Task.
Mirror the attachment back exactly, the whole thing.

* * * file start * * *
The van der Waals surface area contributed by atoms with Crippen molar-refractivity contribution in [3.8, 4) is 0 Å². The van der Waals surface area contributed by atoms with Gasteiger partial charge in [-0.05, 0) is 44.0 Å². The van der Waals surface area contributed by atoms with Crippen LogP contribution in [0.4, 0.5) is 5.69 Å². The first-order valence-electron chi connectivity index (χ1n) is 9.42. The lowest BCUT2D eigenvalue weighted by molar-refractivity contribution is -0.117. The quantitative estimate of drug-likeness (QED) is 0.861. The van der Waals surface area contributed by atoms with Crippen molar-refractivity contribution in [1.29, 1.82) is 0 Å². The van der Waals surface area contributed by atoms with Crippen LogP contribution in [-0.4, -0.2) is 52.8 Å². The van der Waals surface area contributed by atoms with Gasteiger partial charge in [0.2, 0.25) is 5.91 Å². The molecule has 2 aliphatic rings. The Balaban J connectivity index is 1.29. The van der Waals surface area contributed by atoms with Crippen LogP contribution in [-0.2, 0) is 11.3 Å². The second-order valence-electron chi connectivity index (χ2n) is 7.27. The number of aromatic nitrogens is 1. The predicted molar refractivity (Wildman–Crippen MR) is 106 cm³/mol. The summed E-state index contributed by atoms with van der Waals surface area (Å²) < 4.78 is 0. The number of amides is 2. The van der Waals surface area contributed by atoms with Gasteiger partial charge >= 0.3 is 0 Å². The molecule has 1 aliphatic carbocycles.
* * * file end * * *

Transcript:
The van der Waals surface area contributed by atoms with Crippen molar-refractivity contribution in [3.8, 4) is 0 Å². The van der Waals surface area contributed by atoms with Gasteiger partial charge in [-0.05, 0) is 44.0 Å². The van der Waals surface area contributed by atoms with Crippen LogP contribution in [0.4, 0.5) is 5.69 Å². The first-order valence-electron chi connectivity index (χ1n) is 9.42. The lowest BCUT2D eigenvalue weighted by molar-refractivity contribution is -0.117. The quantitative estimate of drug-likeness (QED) is 0.861. The van der Waals surface area contributed by atoms with Crippen molar-refractivity contribution in [1.29, 1.82) is 0 Å². The van der Waals surface area contributed by atoms with Crippen LogP contribution in [-0.4, -0.2) is 52.8 Å². The van der Waals surface area contributed by atoms with Gasteiger partial charge in [0.2, 0.25) is 5.91 Å². The molecule has 2 aliphatic rings. The Balaban J connectivity index is 1.29. The van der Waals surface area contributed by atoms with Crippen LogP contribution in [-0.2, 0) is 11.3 Å². The second-order valence-electron chi connectivity index (χ2n) is 7.27. The number of aromatic nitrogens is 1. The predicted molar refractivity (Wildman–Crippen MR) is 106 cm³/mol. The summed E-state index contributed by atoms with van der Waals surface area (Å²) < 4.78 is 0. The number of amides is 2. The van der Waals surface area contributed by atoms with Gasteiger partial charge >= 0.3 is 0 Å². The molecule has 1 aliphatic carbocycles.